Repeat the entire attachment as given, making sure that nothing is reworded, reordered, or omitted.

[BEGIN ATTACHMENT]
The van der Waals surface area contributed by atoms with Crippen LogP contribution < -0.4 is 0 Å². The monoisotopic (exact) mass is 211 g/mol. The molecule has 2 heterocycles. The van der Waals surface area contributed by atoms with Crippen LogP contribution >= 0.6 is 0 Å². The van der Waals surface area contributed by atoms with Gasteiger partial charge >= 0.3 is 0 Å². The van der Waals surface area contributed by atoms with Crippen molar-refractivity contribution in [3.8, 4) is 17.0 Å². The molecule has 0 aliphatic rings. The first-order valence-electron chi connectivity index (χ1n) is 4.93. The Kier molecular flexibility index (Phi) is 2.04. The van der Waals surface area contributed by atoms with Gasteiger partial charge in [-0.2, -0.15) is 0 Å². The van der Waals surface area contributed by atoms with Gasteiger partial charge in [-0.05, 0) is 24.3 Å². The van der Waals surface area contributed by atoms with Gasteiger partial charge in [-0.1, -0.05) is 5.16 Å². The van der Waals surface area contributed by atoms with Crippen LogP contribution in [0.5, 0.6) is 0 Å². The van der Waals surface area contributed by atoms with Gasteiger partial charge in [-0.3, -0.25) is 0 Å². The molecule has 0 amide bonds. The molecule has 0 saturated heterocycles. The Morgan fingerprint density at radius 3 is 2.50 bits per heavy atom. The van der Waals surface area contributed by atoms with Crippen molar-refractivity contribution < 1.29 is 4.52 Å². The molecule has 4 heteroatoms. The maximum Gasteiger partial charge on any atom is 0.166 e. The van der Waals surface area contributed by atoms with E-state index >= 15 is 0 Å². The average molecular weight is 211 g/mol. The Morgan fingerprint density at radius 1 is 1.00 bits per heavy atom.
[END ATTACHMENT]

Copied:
The van der Waals surface area contributed by atoms with Crippen LogP contribution < -0.4 is 0 Å². The monoisotopic (exact) mass is 211 g/mol. The molecule has 2 heterocycles. The van der Waals surface area contributed by atoms with Crippen LogP contribution >= 0.6 is 0 Å². The van der Waals surface area contributed by atoms with Gasteiger partial charge >= 0.3 is 0 Å². The van der Waals surface area contributed by atoms with Crippen molar-refractivity contribution in [3.8, 4) is 17.0 Å². The molecule has 0 aliphatic rings. The first-order valence-electron chi connectivity index (χ1n) is 4.93. The Kier molecular flexibility index (Phi) is 2.04. The van der Waals surface area contributed by atoms with Gasteiger partial charge in [-0.2, -0.15) is 0 Å². The van der Waals surface area contributed by atoms with Gasteiger partial charge in [-0.05, 0) is 24.3 Å². The van der Waals surface area contributed by atoms with Gasteiger partial charge in [-0.1, -0.05) is 5.16 Å². The van der Waals surface area contributed by atoms with Crippen LogP contribution in [0.5, 0.6) is 0 Å². The van der Waals surface area contributed by atoms with Gasteiger partial charge in [-0.3, -0.25) is 0 Å². The molecule has 0 amide bonds. The molecule has 0 saturated heterocycles. The Morgan fingerprint density at radius 3 is 2.50 bits per heavy atom. The van der Waals surface area contributed by atoms with Crippen molar-refractivity contribution < 1.29 is 4.52 Å². The molecule has 4 heteroatoms. The maximum Gasteiger partial charge on any atom is 0.166 e. The van der Waals surface area contributed by atoms with E-state index >= 15 is 0 Å². The average molecular weight is 211 g/mol. The Morgan fingerprint density at radius 1 is 1.00 bits per heavy atom.